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United States v. Javalera-Hernandez

United States District Court, D. Arizona

January 3, 2019

United States of America, Plaintiff,
Eunice Gabriela Javalera-Hernandez, Defendant.


          Honorable James A. Soto United States District Judge.

         Pending before the Court is a Report and Recommendation issued by Magistrate Judge Bernardo P. Velasco (Doc. 30). In the Report and Recommendation, Magistrate Judge Velasco recommends that the Court grant Defendant's motion to suppress (Doc. 20). The Government timely objected to the Report and Recommendation and requested an evidentiary hearing (Doc. 32). Defendant responded to the Government's objection to the Report and Recommendation (Doc. 33).[1] This matter is ripe for the Court's consideration.


         On March 7, 2018, Defendant attempted to enter the United States through the DeConcini pedestrian port of entry. Defendant presented her identification to Customs and Border Protection Officer Roanhorse, who asked follow-up questions regarding Defendant's crossing history and her current destination. Officer Roanhorse has experience at the border and understands that it is a common practice for pedestrians to attempt to cross into the United States with contraband hidden on their person. “Officer Roanhorse believed that [Defendant] had a larger chest size than what a woman of her frame would have.” (Doc. 27 at ¶ 5.) No. other individualized, suspicious observations, such as a lump in the chest, loose clothing, or a nervous demeanor, were presented to the Court.[3]

         Officer Roanhorse sent Defendant to secondary and had another officer conduct a canine sniff of her person, specifically her chest and groin. The canine went around Defendant's body and came within close proximity to her groin. The canine alerted to Defendant's groin. Officer Roanhorse asked Defendant if she was carrying something and Defendant answered in the affirmative. Officer Roanhorse, with the approval of her supervisor, performed a pat-down over Defendant's clothes. Defendant then removed two packages from her bra and one from her groin area. The packages contained blue pills, methamphetamine, and fentanyl.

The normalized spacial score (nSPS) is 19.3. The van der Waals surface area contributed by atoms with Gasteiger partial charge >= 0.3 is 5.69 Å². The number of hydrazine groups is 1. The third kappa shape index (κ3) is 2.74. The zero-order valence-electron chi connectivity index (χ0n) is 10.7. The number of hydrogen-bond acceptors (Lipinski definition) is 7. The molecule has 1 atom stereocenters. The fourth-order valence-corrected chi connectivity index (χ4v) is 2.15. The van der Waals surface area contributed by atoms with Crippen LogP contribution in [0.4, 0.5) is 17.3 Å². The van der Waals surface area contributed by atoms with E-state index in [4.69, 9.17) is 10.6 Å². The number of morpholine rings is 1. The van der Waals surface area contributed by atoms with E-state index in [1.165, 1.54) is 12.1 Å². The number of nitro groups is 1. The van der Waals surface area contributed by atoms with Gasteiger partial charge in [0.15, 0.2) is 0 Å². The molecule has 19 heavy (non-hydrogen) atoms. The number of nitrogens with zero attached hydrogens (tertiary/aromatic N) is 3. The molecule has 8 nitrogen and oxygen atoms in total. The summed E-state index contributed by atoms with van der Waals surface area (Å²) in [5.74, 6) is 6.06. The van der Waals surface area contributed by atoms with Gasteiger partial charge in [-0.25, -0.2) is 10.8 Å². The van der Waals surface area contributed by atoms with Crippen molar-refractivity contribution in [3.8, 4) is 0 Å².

Defendant was arrested, and a criminal complaint was filed in this Court alleging that Defendant knowingly possessed with the intent to distribute 50 grams or more of methamphetamine, or 500 grams or more of a mixture or substance containing a detectable amount of methamphetamine, in violation of Section 841 of Title 21 of the United States Code. (Docs. 1, 3.) An indictment later charged Defendant with four counts related to importation or possession of methamphetamine. (Doc. 9.)

         On August 7, 2018, Defendant filed the pending motion to suppress, which stated that Defendant was sent to secondary due to Officer Roanhorse's perception that Defendant had a larger chest than a woman of her frame would have. (Doc. 20.) The Government responded on August 10, 2018, and stated that “the relevant facts in this case do not appear to be in dispute.” (Doc. 24 at 4:10-11.) On August 16, 2018, Defendant filed a reply, again reiterated that Officer Roanhorse's only reason for suspicion was that Defendant's chest and frame were disproportionate in size. (Doc. 26.) On August 23, 2018, Defendant filed a stipulation as to the facts and requested that the evidentiary hearing be vacated. (Doc. 27.) Magistrate Judge Velasco granted that request. (Doc. 28.) On October 18, 2018, Magistrate Judge Velasco filed a Report and Recommendation, which recommended that this Court grant Defendant's motion. (Doc. 30.) The Report and Recommendation expressed disapproval that something as subjective and arbitrary as the perception of Defendant's chest size for a woman with her body frame would be endorsed by the Government as grounds for suspicion. The Government timely objected and requested an evidentiary hearing arguing that Magistrate Judge Velasco made several misstatements and unsupported assumptions. (Doc. 32.)